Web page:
It’s no secret that savvy real estate developers are putting office building lobbies to good use. Or in the case of Chicago’s The 300, a 1970s tower located riverfront on South Wacker Drive, to creative use thanks to client Golub & Company and Huntsman Architectural Group. Working from outside in, the renovation project—which is a 2019 Best of Year Awards finalist—was part of a rebranding of the 35-story tower to make it enticing not only to prospective tenants but also to the surrounding neighborhood. So, the multiple revolving door entries endemic to the era are no more. In their place is one central entrance signaled by a classic canopy, new lighting, and signage.
Inside, the lobby itself reads more hip hospitality than conservative corporate. First, the Huntsman team replaced stark white marble with a materials palette rich in texture: porcelain ceramic tile resembling various woods for flooring, wood panels and translucent glass for walls, and wood cladding for columns. Seating clusters, atop custom Shaw rugs, impart a casual-chic ease enhanced by designer signatures: EOOS Crosshatch side chairs for Geiger and Haworth’s Archibald chairs by Jean-Marie Massaud are paired with a freestanding shelving unit filled with winsome artifacts. Another plus comes from a contiguous amenity lounge (aka coffee bar) in what had been office space. Tenants and guests can grab their lattes and sip it while seated in one of Patricia Urquiola’s Mathilda café chairs.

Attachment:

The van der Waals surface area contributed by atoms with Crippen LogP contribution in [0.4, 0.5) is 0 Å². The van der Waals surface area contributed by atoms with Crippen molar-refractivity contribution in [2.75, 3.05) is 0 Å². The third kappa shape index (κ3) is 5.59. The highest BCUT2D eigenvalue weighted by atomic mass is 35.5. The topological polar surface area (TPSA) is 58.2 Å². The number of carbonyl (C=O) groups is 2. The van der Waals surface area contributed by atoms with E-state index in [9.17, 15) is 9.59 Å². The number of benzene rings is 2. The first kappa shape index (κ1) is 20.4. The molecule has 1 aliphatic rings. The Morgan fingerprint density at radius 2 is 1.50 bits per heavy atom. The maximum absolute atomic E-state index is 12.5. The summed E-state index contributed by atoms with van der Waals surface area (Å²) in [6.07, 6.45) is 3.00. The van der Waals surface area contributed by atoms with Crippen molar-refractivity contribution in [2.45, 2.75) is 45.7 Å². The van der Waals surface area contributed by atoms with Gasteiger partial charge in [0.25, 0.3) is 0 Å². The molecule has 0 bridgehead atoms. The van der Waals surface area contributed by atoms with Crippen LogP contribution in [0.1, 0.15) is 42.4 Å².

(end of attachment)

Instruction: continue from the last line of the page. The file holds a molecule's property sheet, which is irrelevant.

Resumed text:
Upping the ante, Huntsman also installed a permanent food truck right in the lobby offering a rotating menu of local purveyors. Both a literal and figurative centerpiece, it’s visible from outside, inviting passersby to come on in. Weather-permitting, there’s also al fresco dining at an adjacent outdoor terrace.
“From the beginning, a key goal was to involve the greater community,” notes Sascha Wagner, Huntsman president and CEO. “The building has a whole program, with dedicated staff, built around the use of the lobby and lounge.” Envisioned are local pop-ups, puppy adoption days, and blood drives. And for the greater good, the building will host larger non-profit community events, dedicated to, say, children’s healthcare, affordable housing, and LGBTQ concerns—making the lobby a modern take on a welcome sign.